The cloud refers to an extensive data and program storage system that, unlike standard hard drives, cannot be accessed from a single location. Data and programs are accessed remotely, mostly through the web, from any part of the world. To break away from the limitations of standard on-site computer hard drives, businesses have progressively been adopting various cloud solutions depending on their needs.
A couple of years ago, organizations only pushed minor processes like document processing to the cloud. As confidence in the cloud grew among consumers, businesses began shifting some of their core computer operations to the cloud. Currently, a significant number of businesses are even looking into cloud-based quality management systems.
Typically, cloud-based quality management systems come in three types of setups:
Private Cloud: This is the type of cloud which offers remote access to resources from a company’s own server room. Companies leverage their own resources and expertise to build and maintain the data centers, consequently earning full control of the hardware, software, and data. This is arguably the most expensive cloud option, and it is only ideal for large businesses that can afford to run their own stable cloud framework.
Public Cloud: Unlike the private cloud, public cloud infrastructure is owned and managed by a third party service provider. The provider only grants access and control to the segment and resources you have paid for and retains the rights to fully control and maintain system resources, plus security. It’s largely inexpensive and flexible compared to a standard private cloud. This makes it ideal for all types of businesses, including startups.
Hybrid Cloud: Just as the name suggests, this is a combination of the private and public cloud systems. Organizations combine their in-house private cloud systems and the public cloud through intricate architectures to control part of their data while leveraging third-party resources. Choosing this option for your quality management system, or QMS, means relying on third party hosted QMS software while controlling some of the data processes from your own company servers.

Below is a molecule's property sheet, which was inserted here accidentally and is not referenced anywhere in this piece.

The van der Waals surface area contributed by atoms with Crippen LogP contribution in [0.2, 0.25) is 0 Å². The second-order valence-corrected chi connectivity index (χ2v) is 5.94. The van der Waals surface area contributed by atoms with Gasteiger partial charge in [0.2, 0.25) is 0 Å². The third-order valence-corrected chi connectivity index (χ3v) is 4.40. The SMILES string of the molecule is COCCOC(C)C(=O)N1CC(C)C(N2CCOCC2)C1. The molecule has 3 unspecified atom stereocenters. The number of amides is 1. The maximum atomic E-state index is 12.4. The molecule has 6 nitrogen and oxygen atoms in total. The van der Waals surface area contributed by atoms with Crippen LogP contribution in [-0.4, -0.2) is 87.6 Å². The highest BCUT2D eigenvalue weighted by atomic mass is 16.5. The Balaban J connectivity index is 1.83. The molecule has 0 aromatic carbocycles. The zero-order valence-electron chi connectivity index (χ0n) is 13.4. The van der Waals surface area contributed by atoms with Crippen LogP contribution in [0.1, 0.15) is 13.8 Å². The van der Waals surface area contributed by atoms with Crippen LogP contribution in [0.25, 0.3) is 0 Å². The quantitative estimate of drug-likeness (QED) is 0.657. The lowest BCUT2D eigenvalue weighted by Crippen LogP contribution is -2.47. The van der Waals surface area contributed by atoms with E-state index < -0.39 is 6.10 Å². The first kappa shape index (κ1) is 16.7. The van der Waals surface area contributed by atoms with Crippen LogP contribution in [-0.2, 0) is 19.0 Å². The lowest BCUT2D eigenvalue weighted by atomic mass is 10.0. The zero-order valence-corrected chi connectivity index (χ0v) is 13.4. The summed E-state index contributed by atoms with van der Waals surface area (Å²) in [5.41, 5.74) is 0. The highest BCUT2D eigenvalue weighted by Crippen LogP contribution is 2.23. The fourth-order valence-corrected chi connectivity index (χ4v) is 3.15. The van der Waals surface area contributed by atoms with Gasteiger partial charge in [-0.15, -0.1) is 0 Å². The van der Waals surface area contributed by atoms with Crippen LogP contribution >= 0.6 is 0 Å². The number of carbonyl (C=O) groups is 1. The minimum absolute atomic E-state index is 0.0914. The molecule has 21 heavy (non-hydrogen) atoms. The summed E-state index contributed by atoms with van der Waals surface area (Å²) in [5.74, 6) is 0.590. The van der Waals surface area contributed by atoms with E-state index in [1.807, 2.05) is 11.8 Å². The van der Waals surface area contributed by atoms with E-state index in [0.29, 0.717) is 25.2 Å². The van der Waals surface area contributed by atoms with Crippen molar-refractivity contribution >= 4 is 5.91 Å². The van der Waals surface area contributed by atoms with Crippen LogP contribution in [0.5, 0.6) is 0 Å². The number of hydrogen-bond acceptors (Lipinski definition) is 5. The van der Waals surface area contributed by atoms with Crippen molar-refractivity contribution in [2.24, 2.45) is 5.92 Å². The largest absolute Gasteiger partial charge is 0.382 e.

Benefits of Using a Cloud-Based Quality Management System
Now that you understand the cloud setups you could employ in your QMS, how does your company stand to benefit?
First and foremost, flexibility should be your number one concern when it comes to QMS. Organizations are constantly evolving. A developing company requires an equally flexible QMS software that develops along with it. And that is where the cloud comes in. Relying on it places you on the safe side of leveraging additional resources as your organization grows.
Secondly, the cloud comes in handy for businesses that are constantly seeking ways to reduce their cost of operations without compromising on quality. This is because you will be required to pay only for the QMS resources you are leveraging at a particular time. It is also considerably cheaper compared to building your own cloud management system.
For additional help in assessing the possibilities of adopting cloud quality management software, get in touch with QAD CEBOS through firstname.lastname@example.org or (810) 534-2222.